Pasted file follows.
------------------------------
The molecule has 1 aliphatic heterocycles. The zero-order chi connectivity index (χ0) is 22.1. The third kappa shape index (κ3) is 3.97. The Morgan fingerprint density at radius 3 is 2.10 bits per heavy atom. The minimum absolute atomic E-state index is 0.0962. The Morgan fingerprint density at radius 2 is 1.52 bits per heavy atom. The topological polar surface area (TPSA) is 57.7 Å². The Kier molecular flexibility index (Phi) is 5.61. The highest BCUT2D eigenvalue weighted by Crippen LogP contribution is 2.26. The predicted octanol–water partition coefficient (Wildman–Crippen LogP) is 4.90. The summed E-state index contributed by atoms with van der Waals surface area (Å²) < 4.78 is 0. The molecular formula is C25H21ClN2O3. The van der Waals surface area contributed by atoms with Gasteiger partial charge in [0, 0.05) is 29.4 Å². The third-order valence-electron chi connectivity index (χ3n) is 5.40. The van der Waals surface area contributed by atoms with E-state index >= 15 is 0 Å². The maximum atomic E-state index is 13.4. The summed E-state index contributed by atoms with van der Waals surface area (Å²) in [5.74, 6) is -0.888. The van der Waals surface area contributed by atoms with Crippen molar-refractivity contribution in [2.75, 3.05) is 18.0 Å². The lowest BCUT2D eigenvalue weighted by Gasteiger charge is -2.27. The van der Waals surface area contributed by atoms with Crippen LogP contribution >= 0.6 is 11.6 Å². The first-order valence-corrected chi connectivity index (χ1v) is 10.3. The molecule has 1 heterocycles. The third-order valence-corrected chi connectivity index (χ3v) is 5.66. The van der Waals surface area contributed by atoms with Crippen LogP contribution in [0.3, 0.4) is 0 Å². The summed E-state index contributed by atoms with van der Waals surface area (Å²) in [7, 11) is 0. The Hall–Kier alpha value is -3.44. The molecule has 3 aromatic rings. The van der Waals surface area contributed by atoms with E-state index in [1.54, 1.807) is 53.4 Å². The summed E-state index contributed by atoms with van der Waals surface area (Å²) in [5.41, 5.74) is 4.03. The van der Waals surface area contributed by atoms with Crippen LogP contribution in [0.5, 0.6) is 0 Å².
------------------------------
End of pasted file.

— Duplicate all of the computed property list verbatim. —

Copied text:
The molecule has 1 aliphatic heterocycles. The zero-order chi connectivity index (χ0) is 22.1. The third kappa shape index (κ3) is 3.97. The Morgan fingerprint density at radius 3 is 2.10 bits per heavy atom. The minimum absolute atomic E-state index is 0.0962. The Morgan fingerprint density at radius 2 is 1.52 bits per heavy atom. The topological polar surface area (TPSA) is 57.7 Å². The Kier molecular flexibility index (Phi) is 5.61. The highest BCUT2D eigenvalue weighted by Crippen LogP contribution is 2.26. The predicted octanol–water partition coefficient (Wildman–Crippen LogP) is 4.90. The summed E-state index contributed by atoms with van der Waals surface area (Å²) < 4.78 is 0. The molecular formula is C25H21ClN2O3. The van der Waals surface area contributed by atoms with Gasteiger partial charge in [0, 0.05) is 29.4 Å². The third-order valence-electron chi connectivity index (χ3n) is 5.40. The van der Waals surface area contributed by atoms with E-state index >= 15 is 0 Å². The maximum atomic E-state index is 13.4. The summed E-state index contributed by atoms with van der Waals surface area (Å²) in [5.74, 6) is -0.888. The van der Waals surface area contributed by atoms with Crippen molar-refractivity contribution in [2.75, 3.05) is 18.0 Å². The lowest BCUT2D eigenvalue weighted by Gasteiger charge is -2.27. The van der Waals surface area contributed by atoms with Crippen LogP contribution >= 0.6 is 11.6 Å². The first-order valence-corrected chi connectivity index (χ1v) is 10.3. The molecule has 1 heterocycles. The third-order valence-corrected chi connectivity index (χ3v) is 5.66. The van der Waals surface area contributed by atoms with Crippen LogP contribution in [0.3, 0.4) is 0 Å². The summed E-state index contributed by atoms with van der Waals surface area (Å²) in [7, 11) is 0. The Hall–Kier alpha value is -3.44. The molecule has 3 aromatic rings. The van der Waals surface area contributed by atoms with E-state index in [1.54, 1.807) is 53.4 Å². The summed E-state index contributed by atoms with van der Waals surface area (Å²) in [5.41, 5.74) is 4.03. The van der Waals surface area contributed by atoms with Crippen LogP contribution in [0.5, 0.6) is 0 Å².